The cabaret dancer in her quotidian life
The twentieth century was a period of rapid cultural transformations in Iran. Urban expansion, the proliferation of transportation and media technologies, and social and political reform of the country contributed to the creation of new modes of culture, cultural industries, categorizations, and artistic and moral evaluation. Among these new spheres, Tehran’s nightlife, which expanded especially in 1950s, was both an economic and a cultural venture. Linked (discursively) to the entertainment and sex industries it became the signiﬁer of urban “immorality” in the social, political, and cultural discourse of the twentieth century. The cabaret dancer, as the most visible representative of this sphere, was perceived as the “contentious commodity” of this newly emerged culture. While a metonym of the “failure” of modern urban life, the cabaret dancer attracted multitudes to the nightlife venues. The multifaceted raqqas, or cabaret dancer, was in fact associated with and
participated in various milieus (particularly in Tehran), constituting various aspects of popular culture in twentieth-century pre-revolutionary Iran. These included the cafés (kafahs) and cabarets; and the pre-revolutionary commercial cinema, ﬁlm-i farsi; as well as the multi-faceted mutribi performance spheres and the post-1950 Lalehzar theatrical scene (discussed in Chapter 3). The notion of “popular” was arguably not insinuated in these spheres, but
was a by-product of a network of power-knowledge that throughout the twentieth century sought to deﬁne the “elite,” the “modern,” and the “national” and/or “committed” culture. In fact, these spheres of “popular,” and the performances and performers associated with them, have acted as the “other” against whom the national and its artistic subjects have constructed themselves: at times they were labeled “old,” “traditional,” or “un-modern” to contrast and signify the “modern”; they were “marginalized” to highlight the mainstream; marked as “illiterate,” “degenerate,” and “low culture” to emphasize the “elite” and “high culture”; and measured as “vice” to mark the societal ideals of “virtue.” While this process of “othering” adds to the signiﬁcance of studying these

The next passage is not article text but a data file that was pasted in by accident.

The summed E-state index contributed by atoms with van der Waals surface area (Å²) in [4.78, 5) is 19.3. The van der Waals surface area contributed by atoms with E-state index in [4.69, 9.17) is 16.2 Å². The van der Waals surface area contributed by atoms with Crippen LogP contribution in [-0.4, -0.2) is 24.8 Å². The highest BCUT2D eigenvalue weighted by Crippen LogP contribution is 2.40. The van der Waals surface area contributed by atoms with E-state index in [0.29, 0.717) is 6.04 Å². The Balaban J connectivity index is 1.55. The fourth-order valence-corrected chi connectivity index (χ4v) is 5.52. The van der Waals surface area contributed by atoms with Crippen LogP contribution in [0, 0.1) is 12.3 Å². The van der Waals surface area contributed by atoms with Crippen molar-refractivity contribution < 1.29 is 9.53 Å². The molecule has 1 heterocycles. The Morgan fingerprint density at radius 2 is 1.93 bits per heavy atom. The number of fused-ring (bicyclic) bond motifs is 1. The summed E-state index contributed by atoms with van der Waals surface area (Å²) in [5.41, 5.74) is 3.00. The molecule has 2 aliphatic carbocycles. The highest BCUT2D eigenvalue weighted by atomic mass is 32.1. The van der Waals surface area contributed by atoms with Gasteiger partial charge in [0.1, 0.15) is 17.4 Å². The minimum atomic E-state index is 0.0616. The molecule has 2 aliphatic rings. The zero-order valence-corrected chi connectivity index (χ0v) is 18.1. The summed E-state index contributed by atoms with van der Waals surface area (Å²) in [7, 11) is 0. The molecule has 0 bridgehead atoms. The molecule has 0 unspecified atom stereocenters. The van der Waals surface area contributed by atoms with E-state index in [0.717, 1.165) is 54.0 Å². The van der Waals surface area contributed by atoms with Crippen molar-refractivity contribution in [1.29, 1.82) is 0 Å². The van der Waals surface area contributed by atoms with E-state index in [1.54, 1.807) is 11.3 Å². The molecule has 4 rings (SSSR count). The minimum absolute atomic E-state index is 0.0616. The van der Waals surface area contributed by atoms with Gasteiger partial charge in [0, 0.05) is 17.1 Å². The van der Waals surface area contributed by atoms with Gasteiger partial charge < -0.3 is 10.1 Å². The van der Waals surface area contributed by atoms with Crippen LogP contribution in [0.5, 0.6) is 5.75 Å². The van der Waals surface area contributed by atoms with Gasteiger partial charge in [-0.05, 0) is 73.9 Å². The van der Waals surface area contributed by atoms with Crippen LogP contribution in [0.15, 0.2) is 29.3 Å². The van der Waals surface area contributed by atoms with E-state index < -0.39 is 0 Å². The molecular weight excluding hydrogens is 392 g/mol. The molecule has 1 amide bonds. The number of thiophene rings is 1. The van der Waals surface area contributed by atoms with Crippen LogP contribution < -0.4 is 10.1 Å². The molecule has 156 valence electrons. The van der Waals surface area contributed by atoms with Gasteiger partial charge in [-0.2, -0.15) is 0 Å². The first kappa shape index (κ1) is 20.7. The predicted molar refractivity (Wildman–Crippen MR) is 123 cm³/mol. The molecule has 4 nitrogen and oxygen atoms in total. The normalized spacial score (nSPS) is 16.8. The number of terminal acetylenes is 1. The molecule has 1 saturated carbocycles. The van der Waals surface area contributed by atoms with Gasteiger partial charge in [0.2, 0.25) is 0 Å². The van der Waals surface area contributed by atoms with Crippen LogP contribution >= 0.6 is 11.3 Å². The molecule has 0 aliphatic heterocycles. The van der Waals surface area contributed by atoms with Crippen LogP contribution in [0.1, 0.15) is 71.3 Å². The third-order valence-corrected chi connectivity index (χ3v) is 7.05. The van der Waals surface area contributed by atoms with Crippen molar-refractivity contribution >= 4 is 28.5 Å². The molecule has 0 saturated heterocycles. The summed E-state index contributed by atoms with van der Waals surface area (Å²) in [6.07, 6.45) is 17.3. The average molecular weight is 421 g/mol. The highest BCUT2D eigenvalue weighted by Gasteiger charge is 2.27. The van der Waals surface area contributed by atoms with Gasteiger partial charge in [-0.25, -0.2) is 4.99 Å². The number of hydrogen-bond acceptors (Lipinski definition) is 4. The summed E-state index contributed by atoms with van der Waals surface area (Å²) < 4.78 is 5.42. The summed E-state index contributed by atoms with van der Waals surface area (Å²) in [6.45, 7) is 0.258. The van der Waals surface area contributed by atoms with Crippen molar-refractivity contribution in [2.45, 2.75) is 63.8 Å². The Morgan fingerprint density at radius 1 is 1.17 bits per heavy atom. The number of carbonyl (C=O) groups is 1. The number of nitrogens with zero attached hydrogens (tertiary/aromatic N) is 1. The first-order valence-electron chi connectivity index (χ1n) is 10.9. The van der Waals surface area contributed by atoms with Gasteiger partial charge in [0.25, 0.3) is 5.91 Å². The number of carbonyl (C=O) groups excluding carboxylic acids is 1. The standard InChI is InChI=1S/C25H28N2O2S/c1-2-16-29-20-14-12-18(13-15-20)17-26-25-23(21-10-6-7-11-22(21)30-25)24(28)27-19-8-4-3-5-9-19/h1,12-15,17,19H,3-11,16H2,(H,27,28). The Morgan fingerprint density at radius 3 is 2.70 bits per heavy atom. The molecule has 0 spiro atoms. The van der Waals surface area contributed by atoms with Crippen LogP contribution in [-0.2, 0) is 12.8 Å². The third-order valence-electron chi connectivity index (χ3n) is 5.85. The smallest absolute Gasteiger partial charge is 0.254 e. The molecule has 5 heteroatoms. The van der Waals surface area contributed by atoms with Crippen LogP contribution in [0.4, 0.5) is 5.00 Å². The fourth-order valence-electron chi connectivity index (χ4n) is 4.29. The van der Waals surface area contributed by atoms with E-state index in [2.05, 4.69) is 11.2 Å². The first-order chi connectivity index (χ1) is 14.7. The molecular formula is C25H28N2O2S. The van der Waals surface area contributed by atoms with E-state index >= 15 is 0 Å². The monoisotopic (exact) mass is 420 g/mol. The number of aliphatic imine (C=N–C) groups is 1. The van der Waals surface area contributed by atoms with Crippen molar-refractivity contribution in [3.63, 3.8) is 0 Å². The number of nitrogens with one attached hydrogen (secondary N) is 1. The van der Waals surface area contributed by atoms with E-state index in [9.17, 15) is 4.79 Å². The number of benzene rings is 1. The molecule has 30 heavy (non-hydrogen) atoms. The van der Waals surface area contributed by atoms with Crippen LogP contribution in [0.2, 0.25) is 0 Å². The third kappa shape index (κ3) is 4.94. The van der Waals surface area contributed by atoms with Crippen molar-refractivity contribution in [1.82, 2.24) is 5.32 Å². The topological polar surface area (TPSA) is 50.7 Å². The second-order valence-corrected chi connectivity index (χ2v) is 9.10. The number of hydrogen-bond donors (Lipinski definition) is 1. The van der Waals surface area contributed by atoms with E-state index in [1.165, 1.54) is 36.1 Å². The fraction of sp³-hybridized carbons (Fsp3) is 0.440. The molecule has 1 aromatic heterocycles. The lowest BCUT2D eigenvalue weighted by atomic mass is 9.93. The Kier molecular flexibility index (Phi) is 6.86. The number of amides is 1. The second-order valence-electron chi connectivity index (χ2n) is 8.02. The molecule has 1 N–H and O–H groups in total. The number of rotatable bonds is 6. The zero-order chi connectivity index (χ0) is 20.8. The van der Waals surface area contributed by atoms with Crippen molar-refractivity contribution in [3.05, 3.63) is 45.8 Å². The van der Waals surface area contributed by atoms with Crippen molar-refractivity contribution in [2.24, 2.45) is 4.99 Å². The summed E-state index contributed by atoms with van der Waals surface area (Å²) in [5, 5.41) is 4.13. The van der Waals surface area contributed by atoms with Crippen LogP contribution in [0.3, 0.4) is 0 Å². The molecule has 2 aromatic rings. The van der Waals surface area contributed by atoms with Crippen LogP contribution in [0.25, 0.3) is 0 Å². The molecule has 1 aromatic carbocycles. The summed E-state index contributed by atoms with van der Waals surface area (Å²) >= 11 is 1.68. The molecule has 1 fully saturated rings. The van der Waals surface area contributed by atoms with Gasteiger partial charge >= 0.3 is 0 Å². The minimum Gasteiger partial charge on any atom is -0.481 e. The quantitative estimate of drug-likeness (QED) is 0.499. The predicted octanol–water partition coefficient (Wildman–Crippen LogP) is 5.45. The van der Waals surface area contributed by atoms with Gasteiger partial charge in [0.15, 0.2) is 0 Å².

performance spheres and the cabaret dancer as their liaison, it imposes its own historiographical challenges. Part of the problem arises from the fact that the press, practitioners, educators, and even historians, or those who deemed
cabaret “immoral” in contrast to the polite “national” cultures of twentiethcentury Iran, were the main producers and audience of the written discourse on the subject; an issue which was explored with regard to the theatrical scene of Lalehzar post-1950 in Chapter 3. Thus, based on their own perceptions, they have regarded the cultures that they considered “other” in their daily practice to be “un-modern” and “immoral,” unimportant, and even worthless to study. Meanwhile, the cabaret dancers-left with the dominant social position of the “other,” and with a lack of literacy or access to the public written discourse-are almost mute in the dominant social discourse. For this study, I consulted with several performers who were involved in the
mutribi scene, Lalehzar theaters, café and cabaret scenes, and pre-revolutionary commercial cinema. While their insights tremendously guided me and helped me connect the documents and better understand the spheres of performances, at times I found them reacting according to or echoing the same stereotypes ascribed to these spheres; it was as if their reality has been shaped by these discourses. Apart from some such instances, however, this study largely beneﬁted from the presence of their voices for counterbalancing the dominant discourse. Focusing further on the female cabaret dancer as a multifaceted socio-
historical character who emerged in twentieth-century Iran, this chapter continues the discussion of Chapter 3 by exploring the dancers in the kafah and cabaret scenes of Tehran’s nightlife, which, with ties to the prostitution realm, were considered dissolute in the cultural discourse. It also examines the ways her commonly constructed “out-of-control” body and acts were subjected to a variety of disciplining mechanisms. Lastly, this chapter discusses the ways her dancing body was commodiﬁed along with her image and myth, upon which her male audiences’ fantasies were projected. While exploring the rhetoric surrounding her and the cabaret sphere, I also explore a chain of equivalence surrounding the dancer that included “nakedness” (lukhti), “eroticism” (shahvat), “prostitution” (fahsha), “degeneration” (ibtizal), as well as identiﬁcation of her audience as “popular,” all of which formed her social narrative.